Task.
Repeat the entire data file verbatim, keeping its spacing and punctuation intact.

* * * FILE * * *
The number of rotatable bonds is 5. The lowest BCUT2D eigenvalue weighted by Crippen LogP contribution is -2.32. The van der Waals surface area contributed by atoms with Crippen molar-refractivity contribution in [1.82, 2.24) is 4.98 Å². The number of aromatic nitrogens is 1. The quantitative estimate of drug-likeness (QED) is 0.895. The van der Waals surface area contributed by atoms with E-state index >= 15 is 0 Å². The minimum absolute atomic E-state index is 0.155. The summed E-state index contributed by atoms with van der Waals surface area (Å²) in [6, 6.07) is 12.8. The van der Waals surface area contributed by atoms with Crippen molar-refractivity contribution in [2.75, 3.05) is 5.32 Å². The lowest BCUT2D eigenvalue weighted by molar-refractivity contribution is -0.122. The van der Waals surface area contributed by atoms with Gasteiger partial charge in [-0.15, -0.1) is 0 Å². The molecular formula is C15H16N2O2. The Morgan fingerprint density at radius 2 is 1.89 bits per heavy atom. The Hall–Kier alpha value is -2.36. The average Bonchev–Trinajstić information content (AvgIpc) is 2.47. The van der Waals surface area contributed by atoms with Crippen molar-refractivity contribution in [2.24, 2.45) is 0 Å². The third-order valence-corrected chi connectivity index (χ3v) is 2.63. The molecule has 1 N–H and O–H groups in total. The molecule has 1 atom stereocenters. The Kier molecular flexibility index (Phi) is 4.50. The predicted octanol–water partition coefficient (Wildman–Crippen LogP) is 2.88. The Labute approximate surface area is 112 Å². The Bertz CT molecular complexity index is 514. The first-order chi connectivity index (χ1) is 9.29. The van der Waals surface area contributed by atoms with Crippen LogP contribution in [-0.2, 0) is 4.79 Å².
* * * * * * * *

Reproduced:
The number of rotatable bonds is 5. The lowest BCUT2D eigenvalue weighted by Crippen LogP contribution is -2.32. The van der Waals surface area contributed by atoms with Crippen molar-refractivity contribution in [1.82, 2.24) is 4.98 Å². The number of aromatic nitrogens is 1. The quantitative estimate of drug-likeness (QED) is 0.895. The van der Waals surface area contributed by atoms with E-state index >= 15 is 0 Å². The minimum absolute atomic E-state index is 0.155. The summed E-state index contributed by atoms with van der Waals surface area (Å²) in [6, 6.07) is 12.8. The van der Waals surface area contributed by atoms with Crippen molar-refractivity contribution in [2.75, 3.05) is 5.32 Å². The lowest BCUT2D eigenvalue weighted by molar-refractivity contribution is -0.122. The van der Waals surface area contributed by atoms with Gasteiger partial charge in [-0.15, -0.1) is 0 Å². The molecular formula is C15H16N2O2. The Morgan fingerprint density at radius 2 is 1.89 bits per heavy atom. The Hall–Kier alpha value is -2.36. The average Bonchev–Trinajstić information content (AvgIpc) is 2.47. The van der Waals surface area contributed by atoms with Crippen molar-refractivity contribution in [2.24, 2.45) is 0 Å². The third-order valence-corrected chi connectivity index (χ3v) is 2.63. The molecule has 1 N–H and O–H groups in total. The molecule has 1 atom stereocenters. The Kier molecular flexibility index (Phi) is 4.50. The predicted octanol–water partition coefficient (Wildman–Crippen LogP) is 2.88. The Labute approximate surface area is 112 Å². The Bertz CT molecular complexity index is 514. The first-order chi connectivity index (χ1) is 9.29. The van der Waals surface area contributed by atoms with Crippen LogP contribution in [-0.2, 0) is 4.79 Å².